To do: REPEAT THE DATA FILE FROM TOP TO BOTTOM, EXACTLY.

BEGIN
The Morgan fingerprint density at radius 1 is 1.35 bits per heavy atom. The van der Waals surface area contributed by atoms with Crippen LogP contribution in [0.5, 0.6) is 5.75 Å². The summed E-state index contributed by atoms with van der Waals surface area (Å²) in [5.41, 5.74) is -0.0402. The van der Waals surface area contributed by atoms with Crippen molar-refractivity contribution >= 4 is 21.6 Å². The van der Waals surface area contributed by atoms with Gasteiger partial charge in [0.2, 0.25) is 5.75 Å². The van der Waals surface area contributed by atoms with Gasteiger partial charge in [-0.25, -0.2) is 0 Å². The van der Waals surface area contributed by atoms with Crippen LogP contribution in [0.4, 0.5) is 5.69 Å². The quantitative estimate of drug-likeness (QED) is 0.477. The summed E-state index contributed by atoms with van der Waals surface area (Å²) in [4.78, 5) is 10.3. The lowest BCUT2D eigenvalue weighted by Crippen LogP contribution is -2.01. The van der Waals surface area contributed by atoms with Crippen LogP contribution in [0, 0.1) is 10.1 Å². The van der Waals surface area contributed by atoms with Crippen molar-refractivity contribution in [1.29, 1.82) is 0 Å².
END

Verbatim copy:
The Morgan fingerprint density at radius 1 is 1.35 bits per heavy atom. The van der Waals surface area contributed by atoms with Crippen LogP contribution in [0.5, 0.6) is 5.75 Å². The summed E-state index contributed by atoms with van der Waals surface area (Å²) in [5.41, 5.74) is -0.0402. The van der Waals surface area contributed by atoms with Crippen molar-refractivity contribution >= 4 is 21.6 Å². The van der Waals surface area contributed by atoms with Gasteiger partial charge in [0.2, 0.25) is 5.75 Å². The van der Waals surface area contributed by atoms with Gasteiger partial charge in [-0.25, -0.2) is 0 Å². The van der Waals surface area contributed by atoms with Crippen LogP contribution in [0.4, 0.5) is 5.69 Å². The quantitative estimate of drug-likeness (QED) is 0.477. The summed E-state index contributed by atoms with van der Waals surface area (Å²) in [4.78, 5) is 10.3. The lowest BCUT2D eigenvalue weighted by Crippen LogP contribution is -2.01. The van der Waals surface area contributed by atoms with Crippen LogP contribution in [0, 0.1) is 10.1 Å². The van der Waals surface area contributed by atoms with Crippen molar-refractivity contribution in [1.29, 1.82) is 0 Å².